Petroleum refineries often encounter naphthenic acid corrosion when processing opportunity crudes with a high total acid number (TAN). The formation of oil soluble iron carboxylates in refinery units operating at high temperature regimes (200 °C to 400 °C) with corresponding high fluid velocities, can lead to high rates of corrosion where susceptible metallurgies are used in the affected zones.
To mitigate naphthenic acid corrosion, the application of chemical additives (i.e., corrosion inhibitors) can be implemented. The type of inhibitor traditionally used to mitigate this type of corrosion are largely composed of phosphorus-based compounds. However, P-based inhibitors have come under scrutiny due to their potential impact on refinery process units. Consequently, a variety of new inhibitors, where the amount of phosphorus has been reduced or eliminated have been developed to mitigate naphthenic acid corrosion.
In the present study, a variety of corrosion inhibitors, phosphate esters (mono, di, or triesters), thiophosphate esters, and organo-polysulfides were used to inhibit naphthenic acid corrosion in hydrotreated base oils with a TAN of 10 mg KOH/g or higher. The results presented herein not only describe the mechanism by which such molecules inhibit naphthenic acid corrosion, but also provides insight into the relationship between the chemical functionalities of these inhibitors and their ability to successfully mitigate naphthenic acid corrosion. These findings serve as a blueprint for determining the effectiveness of a naphthenic acid corrosion inhibitor with respect to the structural features of the inhibitor.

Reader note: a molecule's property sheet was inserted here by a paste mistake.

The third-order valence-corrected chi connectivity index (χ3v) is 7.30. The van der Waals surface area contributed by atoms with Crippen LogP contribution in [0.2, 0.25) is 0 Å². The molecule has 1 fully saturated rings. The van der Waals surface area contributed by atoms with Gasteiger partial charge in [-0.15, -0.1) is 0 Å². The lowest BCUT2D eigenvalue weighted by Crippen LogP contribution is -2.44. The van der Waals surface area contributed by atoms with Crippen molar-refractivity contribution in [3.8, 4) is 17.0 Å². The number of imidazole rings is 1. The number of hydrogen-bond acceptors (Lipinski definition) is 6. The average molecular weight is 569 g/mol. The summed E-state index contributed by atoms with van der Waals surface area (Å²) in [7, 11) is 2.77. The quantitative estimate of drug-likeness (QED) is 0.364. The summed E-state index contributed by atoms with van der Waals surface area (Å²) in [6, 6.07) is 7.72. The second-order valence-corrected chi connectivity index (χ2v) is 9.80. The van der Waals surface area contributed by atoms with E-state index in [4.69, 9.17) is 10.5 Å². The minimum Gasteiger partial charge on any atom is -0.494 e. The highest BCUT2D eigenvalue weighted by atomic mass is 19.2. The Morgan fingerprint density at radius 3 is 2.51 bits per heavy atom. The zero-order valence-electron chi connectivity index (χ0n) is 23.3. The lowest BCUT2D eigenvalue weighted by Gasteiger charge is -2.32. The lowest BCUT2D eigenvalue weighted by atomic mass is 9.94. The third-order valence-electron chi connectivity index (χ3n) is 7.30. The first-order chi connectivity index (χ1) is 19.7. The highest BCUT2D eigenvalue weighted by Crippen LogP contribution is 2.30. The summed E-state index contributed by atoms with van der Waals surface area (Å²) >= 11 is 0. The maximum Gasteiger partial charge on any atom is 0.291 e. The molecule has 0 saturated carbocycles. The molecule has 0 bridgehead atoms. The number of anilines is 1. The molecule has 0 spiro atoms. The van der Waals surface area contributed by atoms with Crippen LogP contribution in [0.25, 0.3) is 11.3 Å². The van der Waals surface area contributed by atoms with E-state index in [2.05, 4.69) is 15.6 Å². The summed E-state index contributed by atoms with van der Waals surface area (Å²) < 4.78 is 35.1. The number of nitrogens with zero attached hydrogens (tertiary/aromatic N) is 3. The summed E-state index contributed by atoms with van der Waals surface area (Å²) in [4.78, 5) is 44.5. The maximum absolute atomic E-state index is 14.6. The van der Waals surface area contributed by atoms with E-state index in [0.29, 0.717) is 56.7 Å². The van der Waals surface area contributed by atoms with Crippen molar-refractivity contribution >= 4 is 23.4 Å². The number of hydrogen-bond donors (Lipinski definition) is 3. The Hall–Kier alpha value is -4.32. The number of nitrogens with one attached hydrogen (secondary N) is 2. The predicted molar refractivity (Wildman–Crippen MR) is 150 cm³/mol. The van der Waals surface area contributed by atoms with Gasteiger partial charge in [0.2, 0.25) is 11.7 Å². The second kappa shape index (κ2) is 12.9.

Opportunity crudes are generally defined as petroleum crudes bearing a high level of sulfur, metals, or total acid number (TAN). These crudes are typically offered at a discounted value. Thus, refining such crudes carries with it a lucrative incentive. However, due to the above-mentioned characteristics, processing such crudes presents numerous operational challenges as well, such as naphthenic acid corrosion, which is commonly associated with the high TAN content in these crudes. In refinery units such as the crude distillation tower, these carboxylic acids react with the iron atoms of the metal surfaces to produce oil soluble iron carboxylates.1,2 The continued formation of such complexes would then erode the metal surface. Equipment failure due to such corrosion results in shutting down a large segment or the entire refinery. Therefore, establishing a means for mitigating this type of corrosion is paramount for processing crude oils with an elevated TAN due to naphthenic acids.